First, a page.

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Proceedings Paper

An improved version of the Shadow Position Sensor readout electronics on-board the ESA PROBA-3 Mission
Author(s): V. Noce; M. Focardi; S. Buckley; A. Bemporad; S. Fineschi; M. Pancrazzi; F. Landini; C. Baccani; G. Capobianco; D. Loreggia; M. Casti; M. Romoli; L. Accatino; C. Thizy; F. Denis; P. Ledent
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Paper Abstract

PROBA-3 [1] [2] is a Mission of the European Space Agency (ESA) composed by two satellites flying in formation and aimed at achieving unprecedented performance in terms of relative positioning. The mission purpose is, in first place, technological: the repeated formation break and acquisition during each orbit (every about twenty hours) will be useful to demonstrate the efficacy of the closed-loop control system in keeping the formation-flying (FF) and attitude (i.e. the alignment with respect to the Sun) of the system. From the scientific side, instead, the two spacecraft will create a giant instrument about 150 m long: an externally occulted coronagraph named ASPIICS (Association of Spacecraft for Polarimetric and Imaging Investigation of the Corona of the Sun) dedicated to the study of the inner part of the visible solar corona. The two satellites composing the mission are: the Coronagraph Spacecraft (CSC), hosting the Coronagraph Instrument (CI), and the disk-shaped (1.4 m diameter) Occulter Spacecraft (OSC). The PROBA-3 GNC (Guidance, Navigation and Control) system will employ several metrological subsystems to keep and retain the desired relative position and the absolute attitude (i.e. with respect to the Sun) of the aligned spacecraft, when in observational mode. The SPS subsystem [5] is one of these metrological instruments. It is composed of eight silicon photomultipliers (SiPMs), sensors operated in photovoltaic mode [6] that will sense the penumbra light around the Instrument’s pupil so to detect any FF displacement from the nominal position. In proximity of the CDR (Critical Design Review) phase, we describe in the present paper the changes occurred to design in the last year in consequence of the tests performed on the SPS Breadboard (Evaluation Board, EB) and the SPS Development Model (DM) and that will finally lead to the realization of the flight version of the SPS system.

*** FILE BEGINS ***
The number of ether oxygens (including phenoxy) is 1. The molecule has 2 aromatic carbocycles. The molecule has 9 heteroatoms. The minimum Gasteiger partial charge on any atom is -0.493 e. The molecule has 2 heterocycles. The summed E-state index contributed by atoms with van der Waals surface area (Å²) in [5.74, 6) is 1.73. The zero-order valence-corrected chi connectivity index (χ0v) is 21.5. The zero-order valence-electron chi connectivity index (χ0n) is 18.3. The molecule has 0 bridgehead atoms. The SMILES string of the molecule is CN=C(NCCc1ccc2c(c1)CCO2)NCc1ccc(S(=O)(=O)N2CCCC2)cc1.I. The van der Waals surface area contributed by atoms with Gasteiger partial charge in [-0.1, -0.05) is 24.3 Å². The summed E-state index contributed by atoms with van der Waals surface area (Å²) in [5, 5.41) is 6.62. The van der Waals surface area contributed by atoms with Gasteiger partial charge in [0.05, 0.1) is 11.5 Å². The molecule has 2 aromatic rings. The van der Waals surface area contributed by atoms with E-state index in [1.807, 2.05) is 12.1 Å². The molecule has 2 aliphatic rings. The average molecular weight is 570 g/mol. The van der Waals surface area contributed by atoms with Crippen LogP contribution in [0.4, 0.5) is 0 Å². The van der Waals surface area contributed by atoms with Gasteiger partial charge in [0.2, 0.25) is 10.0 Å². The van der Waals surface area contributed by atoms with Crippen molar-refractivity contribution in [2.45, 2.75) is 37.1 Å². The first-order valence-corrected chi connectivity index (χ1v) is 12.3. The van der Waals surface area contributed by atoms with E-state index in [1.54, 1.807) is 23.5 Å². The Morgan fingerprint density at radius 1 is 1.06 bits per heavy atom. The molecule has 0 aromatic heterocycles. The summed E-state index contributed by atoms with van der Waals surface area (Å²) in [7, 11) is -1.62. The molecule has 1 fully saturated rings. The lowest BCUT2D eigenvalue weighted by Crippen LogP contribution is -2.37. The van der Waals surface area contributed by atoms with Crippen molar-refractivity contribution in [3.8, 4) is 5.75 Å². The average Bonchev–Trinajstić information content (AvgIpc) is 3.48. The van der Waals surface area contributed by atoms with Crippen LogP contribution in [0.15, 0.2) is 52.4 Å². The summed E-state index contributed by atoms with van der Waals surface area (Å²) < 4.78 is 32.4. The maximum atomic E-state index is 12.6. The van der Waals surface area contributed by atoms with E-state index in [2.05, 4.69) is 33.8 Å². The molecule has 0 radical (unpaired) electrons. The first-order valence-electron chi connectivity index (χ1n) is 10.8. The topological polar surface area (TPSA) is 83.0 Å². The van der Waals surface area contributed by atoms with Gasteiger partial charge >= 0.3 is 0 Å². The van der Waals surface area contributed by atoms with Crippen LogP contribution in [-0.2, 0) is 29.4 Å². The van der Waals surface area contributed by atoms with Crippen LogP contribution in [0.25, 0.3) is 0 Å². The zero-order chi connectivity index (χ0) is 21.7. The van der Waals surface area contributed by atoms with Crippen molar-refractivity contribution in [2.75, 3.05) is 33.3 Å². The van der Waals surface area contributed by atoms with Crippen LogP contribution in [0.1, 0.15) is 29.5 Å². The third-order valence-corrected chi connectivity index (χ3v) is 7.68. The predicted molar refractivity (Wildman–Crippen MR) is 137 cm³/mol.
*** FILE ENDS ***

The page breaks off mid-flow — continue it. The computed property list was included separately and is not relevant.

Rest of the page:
Paper Details

Date Published: 29 August 2017
PDF: 11 pages
Proc. SPIE 10397, UV, X-Ray, and Gamma-Ray Space Instrumentation for Astronomy XX, 103971B (29 August 2017); doi: 10.1117/12.2273694
Show Author Affiliations
V. Noce, INAF - OAA (Italy)
M. Focardi, INAF - OAA (Italy)
S. Buckley, SensL (Ireland)
A. Bemporad, INAF - OATo Turin Astrophysical Observatory (Italy)
S. Fineschi, INAF - OATo Turin Astrophysical Observatory (Italy)
M. Pancrazzi, INAF - OAA (Italy)
F. Landini, INAF - OAA (Italy)
C. Baccani, Univ. of Florence (Italy)
G. Capobianco, INAF - OATo Turin Astrophysical Observatory (Italy)
D. Loreggia, INAF - OATo Turin Astrophysical Observatory (Italy)
M. Casti, ALTEC - Advanced Logistics Technology Engineering Ctr. (Italy)
M. Romoli, Univ. of Florence (Italy)
L. Accatino, AC Consulting (Italy)
C. Thizy, Ctr. Spatial de Liège (Belgium)
F. Denis, Ctr. Spatial de Liège (Belgium)
P. Ledent, Ctr. Spatial de Liège (Belgium)

Published in SPIE Proceedings Vol. 10397:
UV, X-Ray, and Gamma-Ray Space Instrumentation for Astronomy XX
Oswald H. Siegmund, Editor(s)

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